ANOMALOUS:  Irregular or inconsistent.

ATMOSPHERIC PRESSURE:  The force exerted by the weight of air above a given point, usually expressed in millibars (mb) or inches of mercury (in. Hg).

BAROMETER:  Instrument for measuring atmospheric pressure.

Bjerknes, Jacob:  The University of California professor who, in 1969, recognized that the warm waters of El Niño and the pressure variations of Southern Oscillation are part of the same phenomenon (ENSO).

CHLOROPHYLL:  The green plant substance produced by phytoplankton, forming the nutrient base of the ocean ecosystem.

COASTAL UPWELLING:  Strong, wind-driven currents along the coasts of California and Peru are deflected westward, away from the coast, by the Coriolis Force resulting from the Earth's rotation.  The water that rises to the surface to as the surface water moves away from the coast is "upwelled."  Upwelled water is cold, but rich in nutrients.

COASTAL ZONE COLOR SCANNER:  An optical instrument carried on board a satellite that measures green in the surface water of the ocean, providing an indication of chlorophyll content.

CORIOLIS FORCE:  The effect of the Earth's rotation which deflects the pole-to-Equator motion of any object or fluid toward the right in the Northern Hemisphere and to the left in the Southern Hemisphere.

EASTERLIES:  East-to-west surface winds that extend nearly all the way across the equatorial Pacific.

ECOSYSTEM:  A community of organisms and their environment.

EL NIÑO:  Spanish for "the boy."  Fishermen in Peru and Ecuador used the term to refer to a periodic warming of Pacific Ocean waters (warm event) at Christmas.

ENSO:  The acronym for El Niño and Southern Oscillation to describe the linkage between the two phenomena.

EQUATORIAL UPWELLING:  A band of rising water along the Equator that replaces westward-flowing surface water deflected away from the Equator by the Coriolis Force. The westward flow is driven by the trade winds.

HIGH-INDEX PHASE:  The phase of the Southern Oscillation characterized by higher-than-normal pressure on the eastern side of the Pacific and lower-than-normal pressure on the western side.  The stronger-than-normal pressure difference across the equatorial Pacific during the high-index phase produces stronger-than-normal easterly trade winds.

INFRARED SATELLITE IMAGERY:  Radiometers carried by satellites in space monitor the infrared radiation emitted from the warm Earth.  These measurements are used to produce infrared images which show the distribution of sea-surface temperature and clouds.

JET STREAM:  A global belt of strong westerly winds in the atmosphere.  The jet stream forms the dividing line between warm, tropical air masses and cold, polar air masses.  The jet stream steers weather systems around the Earth.

LA NIÑA:  Spanish for "the girl."  A term used to refer to the periodic cooling of Pacific Ocean waters (cold event).  This phenomenon has been called El Viejo, meaning "the old man" (the opposite of El Niño).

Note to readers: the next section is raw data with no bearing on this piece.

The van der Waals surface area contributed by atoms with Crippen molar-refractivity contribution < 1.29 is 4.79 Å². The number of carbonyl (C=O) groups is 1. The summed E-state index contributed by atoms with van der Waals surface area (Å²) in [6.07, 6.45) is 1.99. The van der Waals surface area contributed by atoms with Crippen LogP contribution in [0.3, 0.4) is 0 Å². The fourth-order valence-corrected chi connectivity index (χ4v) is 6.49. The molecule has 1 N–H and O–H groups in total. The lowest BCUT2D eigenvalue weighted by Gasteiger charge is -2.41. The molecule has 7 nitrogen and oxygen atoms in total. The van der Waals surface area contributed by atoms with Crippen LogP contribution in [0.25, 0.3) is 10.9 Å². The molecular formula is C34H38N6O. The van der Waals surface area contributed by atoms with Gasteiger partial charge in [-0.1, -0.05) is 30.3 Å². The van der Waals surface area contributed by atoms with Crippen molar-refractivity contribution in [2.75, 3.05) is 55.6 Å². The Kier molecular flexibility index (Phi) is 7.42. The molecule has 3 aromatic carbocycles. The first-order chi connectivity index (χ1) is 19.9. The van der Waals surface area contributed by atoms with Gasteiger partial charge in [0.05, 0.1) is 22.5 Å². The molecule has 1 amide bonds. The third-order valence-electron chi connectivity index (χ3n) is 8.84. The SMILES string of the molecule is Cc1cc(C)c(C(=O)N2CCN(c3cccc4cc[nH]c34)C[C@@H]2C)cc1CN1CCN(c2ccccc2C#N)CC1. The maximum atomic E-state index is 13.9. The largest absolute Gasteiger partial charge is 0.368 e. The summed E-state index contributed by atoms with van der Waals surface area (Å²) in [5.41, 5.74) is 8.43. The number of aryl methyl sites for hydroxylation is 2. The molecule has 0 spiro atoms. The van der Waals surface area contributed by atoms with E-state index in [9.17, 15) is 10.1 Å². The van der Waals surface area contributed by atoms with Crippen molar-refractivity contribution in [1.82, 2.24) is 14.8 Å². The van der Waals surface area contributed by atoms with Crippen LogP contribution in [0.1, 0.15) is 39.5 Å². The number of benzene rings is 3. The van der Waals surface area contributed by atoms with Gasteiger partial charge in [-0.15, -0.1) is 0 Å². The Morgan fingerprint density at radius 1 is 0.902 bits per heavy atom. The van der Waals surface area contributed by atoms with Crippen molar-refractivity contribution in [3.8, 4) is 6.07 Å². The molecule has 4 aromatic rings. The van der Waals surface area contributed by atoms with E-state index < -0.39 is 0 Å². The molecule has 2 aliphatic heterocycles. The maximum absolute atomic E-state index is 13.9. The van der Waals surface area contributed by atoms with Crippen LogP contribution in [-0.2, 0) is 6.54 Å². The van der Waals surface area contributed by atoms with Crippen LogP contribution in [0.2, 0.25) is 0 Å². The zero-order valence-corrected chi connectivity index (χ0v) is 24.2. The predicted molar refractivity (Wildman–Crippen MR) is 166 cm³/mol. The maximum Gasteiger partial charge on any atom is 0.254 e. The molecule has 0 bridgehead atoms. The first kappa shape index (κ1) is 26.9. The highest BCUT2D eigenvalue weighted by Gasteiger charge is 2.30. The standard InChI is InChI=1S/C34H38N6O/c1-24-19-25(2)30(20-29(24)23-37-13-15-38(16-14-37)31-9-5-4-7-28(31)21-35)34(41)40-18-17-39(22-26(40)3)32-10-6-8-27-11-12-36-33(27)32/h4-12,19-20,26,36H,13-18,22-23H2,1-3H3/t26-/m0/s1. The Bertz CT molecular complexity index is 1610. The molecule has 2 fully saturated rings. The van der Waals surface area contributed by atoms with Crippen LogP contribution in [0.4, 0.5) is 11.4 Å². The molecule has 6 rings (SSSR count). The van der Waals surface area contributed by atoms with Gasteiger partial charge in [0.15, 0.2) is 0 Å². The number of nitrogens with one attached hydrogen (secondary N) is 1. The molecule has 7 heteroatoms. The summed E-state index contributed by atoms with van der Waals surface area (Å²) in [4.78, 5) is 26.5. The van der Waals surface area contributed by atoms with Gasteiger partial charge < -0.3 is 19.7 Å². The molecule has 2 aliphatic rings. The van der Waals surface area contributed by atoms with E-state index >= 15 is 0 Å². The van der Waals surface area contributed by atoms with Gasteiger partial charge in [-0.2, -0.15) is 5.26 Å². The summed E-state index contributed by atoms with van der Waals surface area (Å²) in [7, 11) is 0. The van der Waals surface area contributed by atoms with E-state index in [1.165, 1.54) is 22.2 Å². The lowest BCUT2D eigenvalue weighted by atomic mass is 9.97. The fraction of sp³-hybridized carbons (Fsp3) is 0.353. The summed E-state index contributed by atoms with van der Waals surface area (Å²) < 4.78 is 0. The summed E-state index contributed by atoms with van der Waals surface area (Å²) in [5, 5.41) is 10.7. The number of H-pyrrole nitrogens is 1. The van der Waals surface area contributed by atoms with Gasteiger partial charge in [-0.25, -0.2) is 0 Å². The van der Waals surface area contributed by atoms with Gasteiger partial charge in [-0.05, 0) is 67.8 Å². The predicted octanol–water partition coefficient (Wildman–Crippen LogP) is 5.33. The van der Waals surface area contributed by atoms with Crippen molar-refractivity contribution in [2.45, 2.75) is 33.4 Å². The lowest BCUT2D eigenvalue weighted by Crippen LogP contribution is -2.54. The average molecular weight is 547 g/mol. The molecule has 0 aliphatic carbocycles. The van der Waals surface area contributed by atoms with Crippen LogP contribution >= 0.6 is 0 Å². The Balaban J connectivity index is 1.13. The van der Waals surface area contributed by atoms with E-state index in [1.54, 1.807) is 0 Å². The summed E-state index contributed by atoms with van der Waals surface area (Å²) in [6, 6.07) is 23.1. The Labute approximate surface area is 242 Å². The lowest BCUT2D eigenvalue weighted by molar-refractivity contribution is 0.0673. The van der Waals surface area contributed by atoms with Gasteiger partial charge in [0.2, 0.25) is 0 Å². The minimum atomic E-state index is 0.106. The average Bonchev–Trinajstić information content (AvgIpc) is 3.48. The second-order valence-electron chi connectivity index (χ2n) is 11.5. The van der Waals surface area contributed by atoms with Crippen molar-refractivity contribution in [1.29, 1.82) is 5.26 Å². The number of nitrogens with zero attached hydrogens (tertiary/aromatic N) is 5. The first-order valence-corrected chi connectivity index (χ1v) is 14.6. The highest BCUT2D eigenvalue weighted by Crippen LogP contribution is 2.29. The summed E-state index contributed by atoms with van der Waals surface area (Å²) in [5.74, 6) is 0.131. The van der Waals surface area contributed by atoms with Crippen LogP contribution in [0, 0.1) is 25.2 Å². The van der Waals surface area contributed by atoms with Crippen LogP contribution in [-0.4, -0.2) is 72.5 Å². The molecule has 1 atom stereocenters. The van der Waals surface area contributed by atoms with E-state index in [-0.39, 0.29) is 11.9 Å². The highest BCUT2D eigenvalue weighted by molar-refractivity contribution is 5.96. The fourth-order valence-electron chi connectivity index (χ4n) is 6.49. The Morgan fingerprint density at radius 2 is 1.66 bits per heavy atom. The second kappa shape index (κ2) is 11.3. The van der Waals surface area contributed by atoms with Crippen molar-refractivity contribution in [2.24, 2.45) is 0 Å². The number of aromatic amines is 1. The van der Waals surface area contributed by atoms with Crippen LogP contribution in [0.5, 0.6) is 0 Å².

LOW-INDEX PHASE:  The phase of the Southern Oscillation characterized by an abnormal weakening of the sea-level pressure contrast across the equatorial Pacific, accompanied by a weakening of the easterly trade winds.

MONSOON:  The rainy season over the tropical continents that normally occurs during the Summer, when the continents tend to be warmer than the nearby oceans.

PHYTOPLANKTON:  Tiny plant species that float freely in the water.

PROXY EVIDENCE:  Data obtained through historical records, such as core samples and tree rings.

SOUTHERN OSCILLATION:  The periodic strengthening and weakening of the contrast in sea-level barometric pressure between the eastern and western sides of the Pacific.  Normally, the pressure is higher on the eastern side, driving the easterly trade winds in the equatorial belt.  The Southern Oscillation causes the pressure contrast and the strength of the easterlies to fluctuate between high-index (strong trade winds) and low-index (weak trade winds) conditions.

SST:  Sea surface temperatures.

THERMOCLINE:  Layer of ocean water that divides the mixed layer (a layer of relatively warm water just below the surface) from colder, deeper water.

UPWELLING:  Term used to describe the process by which cold, nutrient rich water rises up to the surface to replace water that has been moved away horizontally.  The world's major fisheries coincide with regions of upwelling.

Walker, Sir Gilbert:  The British scientist who, in 1923, recognized the relationship between barometric readings at stations on the eastern and western sides of the tropical and southern Pacific.  (Southern Oscillation).

WESTERLIES:  West-to-east winds occurring in the mid-latitudes in both hemispheres.

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